Extending Sudan mission, Security Council urges consolidation of North-South peace
The Security Council today voted to extend the mandate of the United Nations Mission in Sudan (UNMIS) by six months, urging all parties to fully put into the practice the 2005 Comprehensive Peace Agreement (CPA) ending a 21-year civil war between north and south Sudan.
In a resolution passed unanimously, the 15-member body underscored the “importance of full and expeditious implementation of all elements of the Comprehensive Peace Agreement.”
UNMIS was established by the Council in 2005 to support the accord between the Government of Sudan and the Sudan People's Liberation Movement/Army (SPLM/A).
Successfully implementing the CPA is key to resolving the crisis in Darfur and to consolidating sustainable peace and stability in the region, the Council noted.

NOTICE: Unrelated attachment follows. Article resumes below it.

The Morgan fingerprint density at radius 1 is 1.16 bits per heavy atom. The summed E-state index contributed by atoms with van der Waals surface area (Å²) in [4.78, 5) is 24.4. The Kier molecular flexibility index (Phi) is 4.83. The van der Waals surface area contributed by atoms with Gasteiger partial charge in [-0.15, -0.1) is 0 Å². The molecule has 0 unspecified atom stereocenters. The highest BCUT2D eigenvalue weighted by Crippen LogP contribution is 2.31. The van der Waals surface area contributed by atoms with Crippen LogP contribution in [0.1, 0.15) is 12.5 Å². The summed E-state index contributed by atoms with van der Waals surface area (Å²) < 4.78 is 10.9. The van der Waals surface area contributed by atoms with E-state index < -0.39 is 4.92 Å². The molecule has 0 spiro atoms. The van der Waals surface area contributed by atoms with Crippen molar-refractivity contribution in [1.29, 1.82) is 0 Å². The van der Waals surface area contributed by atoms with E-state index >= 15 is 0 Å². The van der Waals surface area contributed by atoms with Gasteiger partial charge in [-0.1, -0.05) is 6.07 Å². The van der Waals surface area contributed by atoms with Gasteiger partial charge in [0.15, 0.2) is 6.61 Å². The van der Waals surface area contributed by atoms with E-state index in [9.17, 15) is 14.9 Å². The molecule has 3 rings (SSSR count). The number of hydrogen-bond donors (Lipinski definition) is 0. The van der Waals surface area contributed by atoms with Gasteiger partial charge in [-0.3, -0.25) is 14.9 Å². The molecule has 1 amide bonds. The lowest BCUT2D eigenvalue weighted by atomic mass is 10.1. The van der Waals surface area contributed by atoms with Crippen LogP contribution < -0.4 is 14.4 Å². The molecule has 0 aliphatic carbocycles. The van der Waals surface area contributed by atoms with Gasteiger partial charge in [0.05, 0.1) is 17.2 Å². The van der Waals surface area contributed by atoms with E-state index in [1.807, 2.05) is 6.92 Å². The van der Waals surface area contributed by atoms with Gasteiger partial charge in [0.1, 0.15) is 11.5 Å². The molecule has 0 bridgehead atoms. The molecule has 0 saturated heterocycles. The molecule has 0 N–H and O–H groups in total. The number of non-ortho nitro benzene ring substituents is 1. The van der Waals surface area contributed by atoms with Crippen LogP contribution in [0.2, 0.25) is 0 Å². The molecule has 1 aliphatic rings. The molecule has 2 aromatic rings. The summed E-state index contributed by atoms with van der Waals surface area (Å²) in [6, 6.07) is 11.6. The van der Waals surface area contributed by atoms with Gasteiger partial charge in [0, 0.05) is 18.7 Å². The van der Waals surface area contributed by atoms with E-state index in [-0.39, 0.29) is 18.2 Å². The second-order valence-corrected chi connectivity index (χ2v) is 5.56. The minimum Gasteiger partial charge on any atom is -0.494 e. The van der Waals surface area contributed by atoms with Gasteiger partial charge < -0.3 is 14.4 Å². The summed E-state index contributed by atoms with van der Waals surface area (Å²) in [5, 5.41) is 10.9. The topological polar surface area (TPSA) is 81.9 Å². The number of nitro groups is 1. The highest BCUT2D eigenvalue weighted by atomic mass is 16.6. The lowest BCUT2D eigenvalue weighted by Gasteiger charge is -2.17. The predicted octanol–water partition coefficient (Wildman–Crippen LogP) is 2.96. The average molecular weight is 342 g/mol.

To this end, it urged the full deployment in Darfur of the hybrid UN-African Union (AU) peacekeeping force, set to become the world’s largest, as well as the protection of aid workers.
Today’s resolution also lauded the work of UNMIS, and voiced concern over restrictions and impediments placed on the movements of its personnel and material.
Such obstacles have an “adverse impact” on UNMIS’ activities and on the “ability of the humanitarian community to reach affected persons,” according to the resolution.
The Council also called for the sides to take measures to defuse tensions in the disputed Abyei region and to allow UNMIS unrestricted access to conduct monitoring and verification exercises in the region.